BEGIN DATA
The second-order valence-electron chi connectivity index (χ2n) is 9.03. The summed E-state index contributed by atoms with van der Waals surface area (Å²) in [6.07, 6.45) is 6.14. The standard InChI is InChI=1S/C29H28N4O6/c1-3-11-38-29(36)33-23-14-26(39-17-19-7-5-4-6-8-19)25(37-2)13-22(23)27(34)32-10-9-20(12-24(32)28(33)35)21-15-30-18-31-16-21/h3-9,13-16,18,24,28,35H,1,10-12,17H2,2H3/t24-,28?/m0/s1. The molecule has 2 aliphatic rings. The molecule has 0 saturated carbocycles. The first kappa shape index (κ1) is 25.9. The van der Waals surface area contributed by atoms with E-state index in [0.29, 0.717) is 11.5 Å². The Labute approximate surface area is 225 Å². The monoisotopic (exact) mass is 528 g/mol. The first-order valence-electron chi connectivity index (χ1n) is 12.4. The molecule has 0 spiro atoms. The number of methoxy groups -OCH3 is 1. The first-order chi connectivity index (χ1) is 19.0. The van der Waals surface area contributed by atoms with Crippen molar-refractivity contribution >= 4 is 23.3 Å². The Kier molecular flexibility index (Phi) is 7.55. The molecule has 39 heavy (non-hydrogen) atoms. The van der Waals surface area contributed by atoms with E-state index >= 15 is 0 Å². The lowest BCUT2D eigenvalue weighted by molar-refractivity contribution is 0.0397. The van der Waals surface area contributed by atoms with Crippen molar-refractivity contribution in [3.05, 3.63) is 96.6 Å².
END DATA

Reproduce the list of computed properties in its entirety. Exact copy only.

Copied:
The second-order valence-electron chi connectivity index (χ2n) is 9.03. The summed E-state index contributed by atoms with van der Waals surface area (Å²) in [6.07, 6.45) is 6.14. The standard InChI is InChI=1S/C29H28N4O6/c1-3-11-38-29(36)33-23-14-26(39-17-19-7-5-4-6-8-19)25(37-2)13-22(23)27(34)32-10-9-20(12-24(32)28(33)35)21-15-30-18-31-16-21/h3-9,13-16,18,24,28,35H,1,10-12,17H2,2H3/t24-,28?/m0/s1. The molecule has 2 aliphatic rings. The molecule has 0 saturated carbocycles. The first kappa shape index (κ1) is 25.9. The van der Waals surface area contributed by atoms with E-state index in [0.29, 0.717) is 11.5 Å². The Labute approximate surface area is 225 Å². The monoisotopic (exact) mass is 528 g/mol. The first-order valence-electron chi connectivity index (χ1n) is 12.4. The molecule has 0 spiro atoms. The number of methoxy groups -OCH3 is 1. The first-order chi connectivity index (χ1) is 19.0. The van der Waals surface area contributed by atoms with Crippen molar-refractivity contribution >= 4 is 23.3 Å². The Kier molecular flexibility index (Phi) is 7.55. The molecule has 39 heavy (non-hydrogen) atoms. The van der Waals surface area contributed by atoms with E-state index >= 15 is 0 Å². The lowest BCUT2D eigenvalue weighted by molar-refractivity contribution is 0.0397. The van der Waals surface area contributed by atoms with Crippen molar-refractivity contribution in [3.05, 3.63) is 96.6 Å².